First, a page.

Alexei Navalny: jailed Putin foe

Jonathan Brown
·4-min read

Alexei Navalny, Russian President Vladimir Putin's most prominent critic, said Wednesday he is going on hunger strike in prison in the latest chapter of his high-profile confrontation with the Kremlin.

Over the past decade, the 44-year-old anti-corruption campaigner has emerged as Russia's most prominent opposition politician, even though he has never held elected office.

In February, Navalny was sentenced to two-and-a-half years in prison on old embezzlement charges, becoming the country's highest-profile prisoner who keeps needling the Kremlin from behind bars.

He complained this month that he was losing sensation in both legs due to what he believed was a pinched nerve in his back and said that a prison doctor had not given him a diagnosis.

On Wednesday evening, he announced he is going on hunger strike until he receives proper treatment.

Last August, the father-of-two barely survived a poisoning attack with what Western doctors and experts say was Novichok, a Soviet-designed nerve agent.

The poisoning ordeal has drawn global attention to Navalny and raised his international profile, with German Chancellor Angela Merkel visiting him while he was undergoing treatment in a Berlin hospital.

Navalny's decision to return to Russia in January despite the threat of arrest and jail has been seen as a direct challenge to Putin.

His call for demonstrations was answered by tens of thousands who rallied in cities across Russia in January and February, demanding Navalny's release from prison and denouncing Putin's rule.

- Young fan base -

Navalny has won a young fan base through viral videos exposing corruption among the elites and has 2.6 million followers on Twitter.

He has also grabbed attention with his uncompromising rhetoric and coined phrases such as the "party of crooks and thieves" to slam the ruling United Russia party.

In 2011-2012, Navalny led anti-Putin protests that attracted tens of thousands and were sparked by widespread claims of vote-rigging in parliamentary elections.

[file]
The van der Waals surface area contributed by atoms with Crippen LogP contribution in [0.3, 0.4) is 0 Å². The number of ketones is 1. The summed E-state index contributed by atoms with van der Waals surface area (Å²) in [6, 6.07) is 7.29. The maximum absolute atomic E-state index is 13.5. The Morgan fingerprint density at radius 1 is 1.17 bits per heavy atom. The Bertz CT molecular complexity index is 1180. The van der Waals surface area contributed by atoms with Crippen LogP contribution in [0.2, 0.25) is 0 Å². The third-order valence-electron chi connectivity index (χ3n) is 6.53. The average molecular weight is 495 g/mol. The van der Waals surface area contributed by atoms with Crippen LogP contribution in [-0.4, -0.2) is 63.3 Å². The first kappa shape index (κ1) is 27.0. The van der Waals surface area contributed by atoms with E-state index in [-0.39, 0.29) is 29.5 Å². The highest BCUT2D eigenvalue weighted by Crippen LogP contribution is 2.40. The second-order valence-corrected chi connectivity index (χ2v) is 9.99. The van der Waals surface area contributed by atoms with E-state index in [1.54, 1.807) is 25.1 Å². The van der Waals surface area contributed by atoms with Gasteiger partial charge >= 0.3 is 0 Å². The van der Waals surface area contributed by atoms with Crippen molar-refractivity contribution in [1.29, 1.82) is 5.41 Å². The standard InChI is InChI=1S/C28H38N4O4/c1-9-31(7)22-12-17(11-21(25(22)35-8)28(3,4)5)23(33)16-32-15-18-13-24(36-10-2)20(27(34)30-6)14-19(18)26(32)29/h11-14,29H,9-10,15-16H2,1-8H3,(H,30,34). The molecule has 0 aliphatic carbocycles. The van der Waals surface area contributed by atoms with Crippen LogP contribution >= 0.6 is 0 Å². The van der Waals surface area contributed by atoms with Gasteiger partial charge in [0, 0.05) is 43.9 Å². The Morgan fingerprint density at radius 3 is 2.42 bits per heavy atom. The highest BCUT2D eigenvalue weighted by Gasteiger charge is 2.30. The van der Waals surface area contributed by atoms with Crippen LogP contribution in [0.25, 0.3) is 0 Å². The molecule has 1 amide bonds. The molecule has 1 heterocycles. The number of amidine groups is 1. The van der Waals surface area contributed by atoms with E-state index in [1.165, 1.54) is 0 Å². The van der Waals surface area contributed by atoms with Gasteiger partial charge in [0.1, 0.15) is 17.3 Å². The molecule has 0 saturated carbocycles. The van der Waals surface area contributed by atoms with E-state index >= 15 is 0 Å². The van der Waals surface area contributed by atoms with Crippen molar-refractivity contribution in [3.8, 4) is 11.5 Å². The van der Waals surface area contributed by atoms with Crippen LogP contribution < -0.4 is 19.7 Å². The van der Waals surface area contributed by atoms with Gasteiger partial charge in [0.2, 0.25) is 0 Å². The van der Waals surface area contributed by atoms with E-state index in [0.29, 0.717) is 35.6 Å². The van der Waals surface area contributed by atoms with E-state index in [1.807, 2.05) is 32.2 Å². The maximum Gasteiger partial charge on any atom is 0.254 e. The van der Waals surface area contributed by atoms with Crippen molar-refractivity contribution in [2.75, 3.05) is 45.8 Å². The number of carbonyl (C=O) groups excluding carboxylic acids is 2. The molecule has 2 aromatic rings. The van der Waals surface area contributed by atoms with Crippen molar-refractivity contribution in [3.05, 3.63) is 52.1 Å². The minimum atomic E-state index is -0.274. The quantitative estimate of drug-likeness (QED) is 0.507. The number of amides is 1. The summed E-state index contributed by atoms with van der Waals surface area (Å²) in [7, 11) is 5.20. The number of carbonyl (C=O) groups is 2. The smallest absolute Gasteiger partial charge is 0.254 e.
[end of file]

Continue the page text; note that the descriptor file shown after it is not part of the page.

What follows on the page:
In 2013, he stood for Moscow mayor, coming second against Putin ally Sergei Sobyanin.

In 2017, Navalny accused then-prime minister Dmitry Medvedev of massive corruption in a YouTube documentary, sparking a new wave of nationwide demonstrations that were met with police violence and large-scale arrests.

The same year he had to travel to Spain for surgery after one of several street attacks left him nearly blind in one eye.

Navalny has faced a series of legal cases which supporters see as punishment for his activism.

In 2014, he was given the suspended sentence for embezzlement, and his brother Oleg, a co-defendant, was jailed for three-and-a-half years in a decision activists likened to a "hostage-taking".

Before he flew back from Germany in January, papers were filed with a Moscow court asking for that suspended sentence to be converted into jail time, a move Navalny's allies said was an attempt to block his return.

With the Kremlin tightly controlling the media, Navalny nonetheless remains a fringe figure for many Russians, who are exposed to the official portrayal of him as a Western stooge and convicted criminal.

Putin has refused to pronounce Navalny's name in public.

While barred from mainstream politics, Navalny has sought to expose the wealth of Russia's elites, broadcasting investigations to millions of Russians on social media and YouTube.

- Latest expose -

In his latest expose -- released after his January arrest -- he claimed a lavish Black Sea property worth $1.35 billion was built for Putin through a massive corruption scheme.

The report has been viewed more than 115 million times on YouTube and was seen as a driving force behind the latest demonstrations.

But despite tapping into discontent among a largely young urban middle class he is still far from a unifying opposition figure, and some have criticised his anti-immigrant nationalist stance.

He scored political success in local elections in 2019 and 2020, when pro-Putin parties suffered losses because of a "Smart Voting" plan Navalny put forward after his allies were barred from standing in numerous races.

The tactic calls for voters to support the one candidate most likely to defeat the ruling party and saw Kremlin-linked candidates drop seats in the Moscow assembly in 2019.

Navalny's offices have been raided repeatedly since, while his Anti-Corruption Foundation was declared a "foreign agent" and ordered to pay several large fines.

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